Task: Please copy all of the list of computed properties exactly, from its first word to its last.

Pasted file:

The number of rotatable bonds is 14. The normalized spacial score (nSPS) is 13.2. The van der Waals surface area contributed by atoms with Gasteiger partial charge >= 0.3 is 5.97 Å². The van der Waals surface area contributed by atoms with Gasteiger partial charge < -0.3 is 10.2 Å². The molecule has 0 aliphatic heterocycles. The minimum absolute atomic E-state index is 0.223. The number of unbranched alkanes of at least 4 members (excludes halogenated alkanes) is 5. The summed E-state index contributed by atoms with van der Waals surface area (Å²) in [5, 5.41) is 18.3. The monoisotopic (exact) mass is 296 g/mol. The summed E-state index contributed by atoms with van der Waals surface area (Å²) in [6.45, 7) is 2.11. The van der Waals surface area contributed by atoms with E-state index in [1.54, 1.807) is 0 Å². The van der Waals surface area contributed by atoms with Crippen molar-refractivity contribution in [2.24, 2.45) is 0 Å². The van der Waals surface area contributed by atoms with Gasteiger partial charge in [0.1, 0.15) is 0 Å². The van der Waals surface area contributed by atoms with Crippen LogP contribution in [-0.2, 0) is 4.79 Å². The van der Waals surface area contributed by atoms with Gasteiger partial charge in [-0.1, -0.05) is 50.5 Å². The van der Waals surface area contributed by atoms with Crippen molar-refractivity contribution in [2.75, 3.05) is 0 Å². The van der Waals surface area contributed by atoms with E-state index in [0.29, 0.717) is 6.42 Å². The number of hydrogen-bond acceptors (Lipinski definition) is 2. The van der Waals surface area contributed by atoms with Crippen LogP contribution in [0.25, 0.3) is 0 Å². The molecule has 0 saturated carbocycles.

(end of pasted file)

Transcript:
The number of rotatable bonds is 14. The normalized spacial score (nSPS) is 13.2. The van der Waals surface area contributed by atoms with Gasteiger partial charge >= 0.3 is 5.97 Å². The van der Waals surface area contributed by atoms with Gasteiger partial charge < -0.3 is 10.2 Å². The molecule has 0 aliphatic heterocycles. The minimum absolute atomic E-state index is 0.223. The number of unbranched alkanes of at least 4 members (excludes halogenated alkanes) is 5. The summed E-state index contributed by atoms with van der Waals surface area (Å²) in [5, 5.41) is 18.3. The monoisotopic (exact) mass is 296 g/mol. The summed E-state index contributed by atoms with van der Waals surface area (Å²) in [6.45, 7) is 2.11. The van der Waals surface area contributed by atoms with E-state index in [1.54, 1.807) is 0 Å². The van der Waals surface area contributed by atoms with Crippen molar-refractivity contribution in [2.24, 2.45) is 0 Å². The van der Waals surface area contributed by atoms with Gasteiger partial charge in [0.1, 0.15) is 0 Å². The van der Waals surface area contributed by atoms with Crippen LogP contribution in [-0.2, 0) is 4.79 Å². The van der Waals surface area contributed by atoms with Gasteiger partial charge in [-0.1, -0.05) is 50.5 Å². The van der Waals surface area contributed by atoms with Crippen molar-refractivity contribution in [2.75, 3.05) is 0 Å². The van der Waals surface area contributed by atoms with E-state index in [0.29, 0.717) is 6.42 Å². The number of hydrogen-bond acceptors (Lipinski definition) is 2. The van der Waals surface area contributed by atoms with Crippen LogP contribution in [0.25, 0.3) is 0 Å². The molecule has 0 saturated carbocycles.